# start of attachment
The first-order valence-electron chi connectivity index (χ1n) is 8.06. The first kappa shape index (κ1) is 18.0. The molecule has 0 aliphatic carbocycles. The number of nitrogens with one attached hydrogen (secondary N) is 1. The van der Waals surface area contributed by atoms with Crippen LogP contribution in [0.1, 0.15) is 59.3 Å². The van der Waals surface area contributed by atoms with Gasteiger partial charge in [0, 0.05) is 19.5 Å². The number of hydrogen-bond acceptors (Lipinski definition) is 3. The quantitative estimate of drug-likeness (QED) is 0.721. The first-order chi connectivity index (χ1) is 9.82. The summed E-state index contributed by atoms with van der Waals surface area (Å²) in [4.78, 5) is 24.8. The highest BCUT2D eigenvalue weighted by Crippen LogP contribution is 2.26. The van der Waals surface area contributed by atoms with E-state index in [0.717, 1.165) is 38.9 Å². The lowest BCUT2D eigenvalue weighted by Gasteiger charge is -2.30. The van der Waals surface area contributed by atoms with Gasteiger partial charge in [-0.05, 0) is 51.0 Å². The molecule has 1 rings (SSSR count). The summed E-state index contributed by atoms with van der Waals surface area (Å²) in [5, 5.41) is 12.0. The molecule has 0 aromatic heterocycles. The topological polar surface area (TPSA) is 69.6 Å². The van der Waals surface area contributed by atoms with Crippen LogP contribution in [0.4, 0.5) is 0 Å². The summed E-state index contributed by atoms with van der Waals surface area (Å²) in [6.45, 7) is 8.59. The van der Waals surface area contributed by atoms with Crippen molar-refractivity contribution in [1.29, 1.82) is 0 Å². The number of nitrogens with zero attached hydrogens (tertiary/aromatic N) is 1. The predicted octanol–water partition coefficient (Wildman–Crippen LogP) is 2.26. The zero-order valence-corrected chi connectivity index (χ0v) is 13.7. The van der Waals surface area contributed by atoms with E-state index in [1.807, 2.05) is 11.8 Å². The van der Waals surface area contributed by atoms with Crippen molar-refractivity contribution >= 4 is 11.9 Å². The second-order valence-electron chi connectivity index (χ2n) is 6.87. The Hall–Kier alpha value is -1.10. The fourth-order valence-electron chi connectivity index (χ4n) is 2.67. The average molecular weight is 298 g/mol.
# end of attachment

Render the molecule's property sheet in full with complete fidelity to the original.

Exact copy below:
The first-order valence-electron chi connectivity index (χ1n) is 8.06. The first kappa shape index (κ1) is 18.0. The molecule has 0 aliphatic carbocycles. The number of nitrogens with one attached hydrogen (secondary N) is 1. The van der Waals surface area contributed by atoms with Crippen LogP contribution in [0.1, 0.15) is 59.3 Å². The van der Waals surface area contributed by atoms with Gasteiger partial charge in [0, 0.05) is 19.5 Å². The number of hydrogen-bond acceptors (Lipinski definition) is 3. The quantitative estimate of drug-likeness (QED) is 0.721. The first-order chi connectivity index (χ1) is 9.82. The summed E-state index contributed by atoms with van der Waals surface area (Å²) in [4.78, 5) is 24.8. The highest BCUT2D eigenvalue weighted by Crippen LogP contribution is 2.26. The van der Waals surface area contributed by atoms with E-state index in [0.717, 1.165) is 38.9 Å². The lowest BCUT2D eigenvalue weighted by Gasteiger charge is -2.30. The van der Waals surface area contributed by atoms with Gasteiger partial charge in [-0.05, 0) is 51.0 Å². The molecule has 1 rings (SSSR count). The summed E-state index contributed by atoms with van der Waals surface area (Å²) in [5, 5.41) is 12.0. The molecule has 0 aromatic heterocycles. The topological polar surface area (TPSA) is 69.6 Å². The van der Waals surface area contributed by atoms with Crippen LogP contribution in [0.4, 0.5) is 0 Å². The summed E-state index contributed by atoms with van der Waals surface area (Å²) in [6.45, 7) is 8.59. The van der Waals surface area contributed by atoms with Crippen molar-refractivity contribution in [1.29, 1.82) is 0 Å². The number of nitrogens with zero attached hydrogens (tertiary/aromatic N) is 1. The predicted octanol–water partition coefficient (Wildman–Crippen LogP) is 2.26. The zero-order valence-corrected chi connectivity index (χ0v) is 13.7. The van der Waals surface area contributed by atoms with E-state index in [1.807, 2.05) is 11.8 Å². The van der Waals surface area contributed by atoms with Crippen molar-refractivity contribution >= 4 is 11.9 Å². The second-order valence-electron chi connectivity index (χ2n) is 6.87. The Hall–Kier alpha value is -1.10. The fourth-order valence-electron chi connectivity index (χ4n) is 2.67. The average molecular weight is 298 g/mol.